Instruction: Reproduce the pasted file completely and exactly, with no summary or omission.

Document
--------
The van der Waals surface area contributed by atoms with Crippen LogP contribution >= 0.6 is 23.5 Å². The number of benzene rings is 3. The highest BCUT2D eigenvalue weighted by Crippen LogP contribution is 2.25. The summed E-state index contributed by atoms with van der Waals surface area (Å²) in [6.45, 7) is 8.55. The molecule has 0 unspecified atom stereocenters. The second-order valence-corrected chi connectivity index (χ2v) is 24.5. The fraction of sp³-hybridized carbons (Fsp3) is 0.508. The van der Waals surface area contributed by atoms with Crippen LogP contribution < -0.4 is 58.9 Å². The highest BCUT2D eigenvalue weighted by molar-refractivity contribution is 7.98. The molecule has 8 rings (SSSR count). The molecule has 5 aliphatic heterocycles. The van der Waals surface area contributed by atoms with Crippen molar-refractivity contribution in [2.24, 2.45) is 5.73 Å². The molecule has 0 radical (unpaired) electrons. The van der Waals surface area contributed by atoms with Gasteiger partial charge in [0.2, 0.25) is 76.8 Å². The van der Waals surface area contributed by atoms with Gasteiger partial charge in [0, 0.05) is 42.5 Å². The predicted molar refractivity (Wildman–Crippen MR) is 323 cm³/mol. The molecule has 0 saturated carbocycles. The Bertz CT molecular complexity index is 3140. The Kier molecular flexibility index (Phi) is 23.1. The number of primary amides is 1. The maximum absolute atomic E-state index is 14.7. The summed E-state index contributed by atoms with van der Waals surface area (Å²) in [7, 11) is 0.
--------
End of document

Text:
The van der Waals surface area contributed by atoms with Crippen LogP contribution >= 0.6 is 23.5 Å². The number of benzene rings is 3. The highest BCUT2D eigenvalue weighted by Crippen LogP contribution is 2.25. The summed E-state index contributed by atoms with van der Waals surface area (Å²) in [6.45, 7) is 8.55. The molecule has 0 unspecified atom stereocenters. The second-order valence-corrected chi connectivity index (χ2v) is 24.5. The fraction of sp³-hybridized carbons (Fsp3) is 0.508. The van der Waals surface area contributed by atoms with Crippen LogP contribution < -0.4 is 58.9 Å². The highest BCUT2D eigenvalue weighted by molar-refractivity contribution is 7.98. The molecule has 8 rings (SSSR count). The molecule has 5 aliphatic heterocycles. The van der Waals surface area contributed by atoms with Crippen molar-refractivity contribution in [2.24, 2.45) is 5.73 Å². The molecule has 0 radical (unpaired) electrons. The van der Waals surface area contributed by atoms with Gasteiger partial charge in [0.2, 0.25) is 76.8 Å². The van der Waals surface area contributed by atoms with Gasteiger partial charge in [0, 0.05) is 42.5 Å². The predicted molar refractivity (Wildman–Crippen MR) is 323 cm³/mol. The molecule has 0 saturated carbocycles. The Bertz CT molecular complexity index is 3140. The Kier molecular flexibility index (Phi) is 23.1. The number of primary amides is 1. The maximum absolute atomic E-state index is 14.7. The summed E-state index contributed by atoms with van der Waals surface area (Å²) in [7, 11) is 0.